The antimatter pod’s shape is defined by the vessel’s standard warp field and it looks like an afterthought because that’s precisely what it is. Obviously this is a bit of a tactical weakness, but the ship isn’t intended for combat, and just because the tank is exposed, doesn’t mean it isn’t heavily armored in case it gets shot while the Cleo is fleeing.

UPDATE: Here’s Psion’s latest version, with more hull detail added:

Read more about it in Psion’s post here.

Later on, I was contacted at another board by an artist called Arkady, who’d lost his TrekBBS account but still wanted to participate.  He sent me this sketch:

This is a very interesting design.  Like Dwight’s, it has a “Federation” look to it, but isn’t too Starfleetish.  It conveys both sleekness and functionality.  And Arkady added an interesting twist.  In his words:

[T]here’s a segment just in front of the airlock between that part of the hull and the rest of the bridge area. One thought was that was actually the lifeboat section, driven by a smaller set of impulse units (part of those being visible as the fairings on the lower part of the forward section. In an emergency the rest of the hull would be explosively seperated from the rest of the vessel.

For more detailed discussion of these designs, follow the links above to the TrekBBS threads.

And that’s as far as things have gotten to date.  The various artists — including Mark — have their own lives and other projects to deal with, so it may be a while before they do their final designs.  But their sketches are all quite promising and interesting.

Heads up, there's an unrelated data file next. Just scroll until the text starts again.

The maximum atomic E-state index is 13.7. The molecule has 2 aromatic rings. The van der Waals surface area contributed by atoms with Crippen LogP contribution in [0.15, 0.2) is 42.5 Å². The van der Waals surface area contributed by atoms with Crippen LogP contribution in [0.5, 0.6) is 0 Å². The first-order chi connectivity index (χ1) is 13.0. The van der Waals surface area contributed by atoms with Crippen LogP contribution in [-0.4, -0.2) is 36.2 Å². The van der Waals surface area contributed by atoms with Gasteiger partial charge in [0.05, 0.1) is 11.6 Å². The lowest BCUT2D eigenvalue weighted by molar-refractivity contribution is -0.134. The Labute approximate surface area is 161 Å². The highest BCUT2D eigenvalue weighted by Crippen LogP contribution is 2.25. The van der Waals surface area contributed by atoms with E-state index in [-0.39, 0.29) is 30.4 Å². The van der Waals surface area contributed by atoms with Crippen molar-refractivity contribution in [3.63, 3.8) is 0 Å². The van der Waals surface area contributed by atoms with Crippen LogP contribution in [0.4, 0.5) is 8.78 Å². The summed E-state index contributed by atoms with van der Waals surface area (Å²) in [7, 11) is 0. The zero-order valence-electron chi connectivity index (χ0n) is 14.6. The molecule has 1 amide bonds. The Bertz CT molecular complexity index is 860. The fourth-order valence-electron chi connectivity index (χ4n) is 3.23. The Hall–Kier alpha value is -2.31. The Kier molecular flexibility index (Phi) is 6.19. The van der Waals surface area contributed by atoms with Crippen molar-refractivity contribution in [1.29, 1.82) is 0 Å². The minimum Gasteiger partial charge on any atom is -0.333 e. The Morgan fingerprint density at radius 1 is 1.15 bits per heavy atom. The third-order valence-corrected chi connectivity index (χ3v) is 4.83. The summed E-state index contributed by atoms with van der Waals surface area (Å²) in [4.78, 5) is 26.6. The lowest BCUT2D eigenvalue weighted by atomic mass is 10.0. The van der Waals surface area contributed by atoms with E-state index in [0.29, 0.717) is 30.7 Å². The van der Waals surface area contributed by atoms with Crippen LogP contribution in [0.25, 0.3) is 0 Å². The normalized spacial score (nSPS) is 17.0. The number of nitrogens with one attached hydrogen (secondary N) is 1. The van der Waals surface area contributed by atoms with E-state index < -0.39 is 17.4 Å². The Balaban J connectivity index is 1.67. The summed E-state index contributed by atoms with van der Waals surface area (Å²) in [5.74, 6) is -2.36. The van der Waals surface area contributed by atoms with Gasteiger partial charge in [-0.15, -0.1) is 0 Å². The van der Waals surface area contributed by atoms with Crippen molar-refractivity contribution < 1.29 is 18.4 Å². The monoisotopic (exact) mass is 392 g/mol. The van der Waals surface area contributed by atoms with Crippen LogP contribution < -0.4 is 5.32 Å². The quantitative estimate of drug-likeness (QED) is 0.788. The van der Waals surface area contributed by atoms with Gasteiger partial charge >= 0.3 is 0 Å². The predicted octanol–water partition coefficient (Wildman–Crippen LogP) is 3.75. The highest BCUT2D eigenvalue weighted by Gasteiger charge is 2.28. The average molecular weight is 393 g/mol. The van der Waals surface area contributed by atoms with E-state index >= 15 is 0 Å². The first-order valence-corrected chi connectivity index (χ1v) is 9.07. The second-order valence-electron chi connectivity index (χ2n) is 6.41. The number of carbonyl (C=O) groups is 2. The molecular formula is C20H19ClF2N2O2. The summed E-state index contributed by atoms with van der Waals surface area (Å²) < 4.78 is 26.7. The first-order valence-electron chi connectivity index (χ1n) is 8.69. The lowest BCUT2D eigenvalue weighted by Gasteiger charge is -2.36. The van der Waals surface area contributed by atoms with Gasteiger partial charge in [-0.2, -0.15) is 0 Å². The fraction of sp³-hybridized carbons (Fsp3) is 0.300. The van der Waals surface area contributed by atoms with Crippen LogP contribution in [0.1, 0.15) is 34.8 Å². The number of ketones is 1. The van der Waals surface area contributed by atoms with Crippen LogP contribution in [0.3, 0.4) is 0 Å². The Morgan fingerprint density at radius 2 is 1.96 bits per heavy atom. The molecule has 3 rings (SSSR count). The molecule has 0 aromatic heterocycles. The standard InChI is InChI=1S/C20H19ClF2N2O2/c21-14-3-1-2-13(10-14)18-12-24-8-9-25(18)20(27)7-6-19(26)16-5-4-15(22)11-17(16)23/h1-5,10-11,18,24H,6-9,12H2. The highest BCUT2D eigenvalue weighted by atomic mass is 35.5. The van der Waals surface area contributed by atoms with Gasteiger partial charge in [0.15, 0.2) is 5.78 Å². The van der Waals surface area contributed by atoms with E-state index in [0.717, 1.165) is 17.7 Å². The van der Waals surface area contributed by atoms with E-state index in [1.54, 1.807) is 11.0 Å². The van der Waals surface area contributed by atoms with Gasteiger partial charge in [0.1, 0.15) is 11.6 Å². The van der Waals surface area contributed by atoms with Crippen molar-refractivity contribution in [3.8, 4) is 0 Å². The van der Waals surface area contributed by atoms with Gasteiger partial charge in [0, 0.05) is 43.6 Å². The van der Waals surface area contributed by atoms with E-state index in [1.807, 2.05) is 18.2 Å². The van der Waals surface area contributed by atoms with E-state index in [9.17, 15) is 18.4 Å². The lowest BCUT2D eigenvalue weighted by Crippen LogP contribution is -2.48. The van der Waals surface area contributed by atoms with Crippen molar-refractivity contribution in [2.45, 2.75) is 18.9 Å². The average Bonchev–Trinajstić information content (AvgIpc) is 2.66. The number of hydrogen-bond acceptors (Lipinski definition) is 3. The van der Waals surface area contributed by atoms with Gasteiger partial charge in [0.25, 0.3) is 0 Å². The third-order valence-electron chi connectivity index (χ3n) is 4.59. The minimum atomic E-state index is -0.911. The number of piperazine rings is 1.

So what will I do when everyone’s finalized their designs?  Will I pick a single “winner” and post it on my site as the “true” design?  It’s possible, but I haven’t decided.  I might just post all of them and let the individual reader choose.  Keep in mind that this is purely my own undertaking and that of the various artists; nothing I decided would in any way represent the official judgment of Pocket Books or CBS.

Anyway, it’s very flattering and fun to have both amateur and pro artists taking such interest in designing a vessel I created.  I hope it’s not the last time.

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Alpha Centauri: It’s a beautiful place, you oughta see it

December 3, 2009 3 comments

From Paul Gilster’s Centauri Dreams blog:

New Search for Centauri Planets Begins

Debra Fischer: Details of the Centauri Hunt

There’s now a big push underway to try to detect an Earthlike planet around Alpha Centauri A or B.  α Cen is the closest star system to our own (discounting any brown dwarfs not yet discovered), so it’s one of the best places to look for planets.  Not to mention that it has two stars that are good candidates for hosting habitable planets.  Simulations have shown that both stars have a very good chance of having terrestrial-mass planets in their habitable zones.  So that improves the odds.  Wouldn’t it be cool if they both had life-bearing planets?